What is resource management?
Resource management is acquiring, allocating and managing the resources, such as individuals and their skills, finances, technology, materials, machinery and natural resources required for a project. Resource management ensures that internal and external resources are used effectively on time and to budget. Resources may be obtained internally from the host organisation or procured from external sources.
The APM Body of Knowledge defines resource management as 'the acquisition and deployment of the internal and external resources required to deliver the project, programme or portfolio’.
The project professional must identify the resources required to deliver the work, as part of planning, and determine when the resources will be required, through scheduling. This forms an essential part of the project management plan.
What are resources?
According to the APM Body of Knowledge, ‘the resources needed to deliver a project, programme or portfolio include people, financial resources, machinery, materials, technology, property and anything else required to deliver the work. Resources may be obtained internally from the host organisation or procured from external sources’. They can also be consumable and/or re-usable.
Why is resource management important?
Defining of resources and their availability, linked with planning of resource demands and related reporting, allows for effective use of limited resources. Standardisation of procedures and processes also saves resources being wasted and finances being spent on the wrong things – a significant cost-saving factor. All of the above contribute to the overall success of the project.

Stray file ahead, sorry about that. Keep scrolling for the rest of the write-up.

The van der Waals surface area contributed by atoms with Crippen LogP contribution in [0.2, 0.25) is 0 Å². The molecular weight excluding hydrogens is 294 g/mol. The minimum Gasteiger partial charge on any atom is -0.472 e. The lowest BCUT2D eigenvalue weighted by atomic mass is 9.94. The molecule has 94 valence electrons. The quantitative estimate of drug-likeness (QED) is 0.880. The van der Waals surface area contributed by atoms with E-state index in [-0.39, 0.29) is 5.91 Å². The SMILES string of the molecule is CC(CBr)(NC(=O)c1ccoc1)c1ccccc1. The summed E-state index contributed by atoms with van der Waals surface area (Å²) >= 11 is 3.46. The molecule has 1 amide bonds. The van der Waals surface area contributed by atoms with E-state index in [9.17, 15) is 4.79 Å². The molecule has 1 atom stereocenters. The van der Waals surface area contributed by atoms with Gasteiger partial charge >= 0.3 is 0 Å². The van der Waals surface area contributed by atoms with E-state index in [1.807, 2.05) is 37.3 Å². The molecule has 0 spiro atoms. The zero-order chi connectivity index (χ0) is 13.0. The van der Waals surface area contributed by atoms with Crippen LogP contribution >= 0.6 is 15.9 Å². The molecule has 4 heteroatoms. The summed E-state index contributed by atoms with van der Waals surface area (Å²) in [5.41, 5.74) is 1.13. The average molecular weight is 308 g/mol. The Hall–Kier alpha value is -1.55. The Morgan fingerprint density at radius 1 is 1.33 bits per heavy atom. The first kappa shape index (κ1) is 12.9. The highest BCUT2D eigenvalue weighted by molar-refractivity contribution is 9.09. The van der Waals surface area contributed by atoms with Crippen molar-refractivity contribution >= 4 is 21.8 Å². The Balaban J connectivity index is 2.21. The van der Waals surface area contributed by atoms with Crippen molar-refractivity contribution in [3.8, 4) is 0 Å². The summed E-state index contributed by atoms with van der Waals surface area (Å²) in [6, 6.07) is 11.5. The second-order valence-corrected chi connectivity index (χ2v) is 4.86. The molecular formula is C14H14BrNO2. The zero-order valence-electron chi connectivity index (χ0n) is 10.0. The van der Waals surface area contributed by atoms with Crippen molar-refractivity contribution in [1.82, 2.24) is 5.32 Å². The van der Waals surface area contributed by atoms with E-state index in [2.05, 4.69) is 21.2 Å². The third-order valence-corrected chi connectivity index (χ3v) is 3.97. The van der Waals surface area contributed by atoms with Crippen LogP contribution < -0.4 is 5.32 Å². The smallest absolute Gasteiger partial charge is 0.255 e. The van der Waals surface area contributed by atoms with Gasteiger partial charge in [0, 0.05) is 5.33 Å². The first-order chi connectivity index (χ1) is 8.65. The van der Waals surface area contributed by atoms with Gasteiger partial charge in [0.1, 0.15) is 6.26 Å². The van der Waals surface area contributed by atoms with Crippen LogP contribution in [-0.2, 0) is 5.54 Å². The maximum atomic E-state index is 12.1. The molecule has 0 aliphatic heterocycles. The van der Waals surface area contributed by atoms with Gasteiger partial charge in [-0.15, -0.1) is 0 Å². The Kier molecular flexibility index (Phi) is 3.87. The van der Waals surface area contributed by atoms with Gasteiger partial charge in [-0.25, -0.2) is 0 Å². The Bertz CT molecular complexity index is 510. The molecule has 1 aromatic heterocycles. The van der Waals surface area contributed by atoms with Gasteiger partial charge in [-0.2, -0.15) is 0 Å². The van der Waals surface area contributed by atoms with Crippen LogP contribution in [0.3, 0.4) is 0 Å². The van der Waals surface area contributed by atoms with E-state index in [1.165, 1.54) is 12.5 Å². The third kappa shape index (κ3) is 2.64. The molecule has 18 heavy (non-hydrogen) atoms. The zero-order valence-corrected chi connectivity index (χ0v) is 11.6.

What is the best way to manage project resources?
The best ways to manage resources effectively is to follow the three step process set out below:
Allocation involves identifying what resources are needed to complete the work, ie. the quantity required or the amount of effort required. Aggregation of resources on a daily, weekly or monthly basis shows the total amount consumed at any point in time. Resource scheduling is used to calculate the resources required to deliver the work and when they will be required.
Once you know the resource allocation and understand the consumption, you can then manage the schedule more effectively. In some instances you may need to apply specific scheduling techniques to ensure the project meets its objectives. These include: resource smoothing (used when time constraints take priority) and resource levelling, which is creating a balance of the resource stock, ie. reducing excess and shortages when the availability of resources. Sometimes both techniques may need to be used. The fully-resourced schedule has to be achievable and have the support of the management team.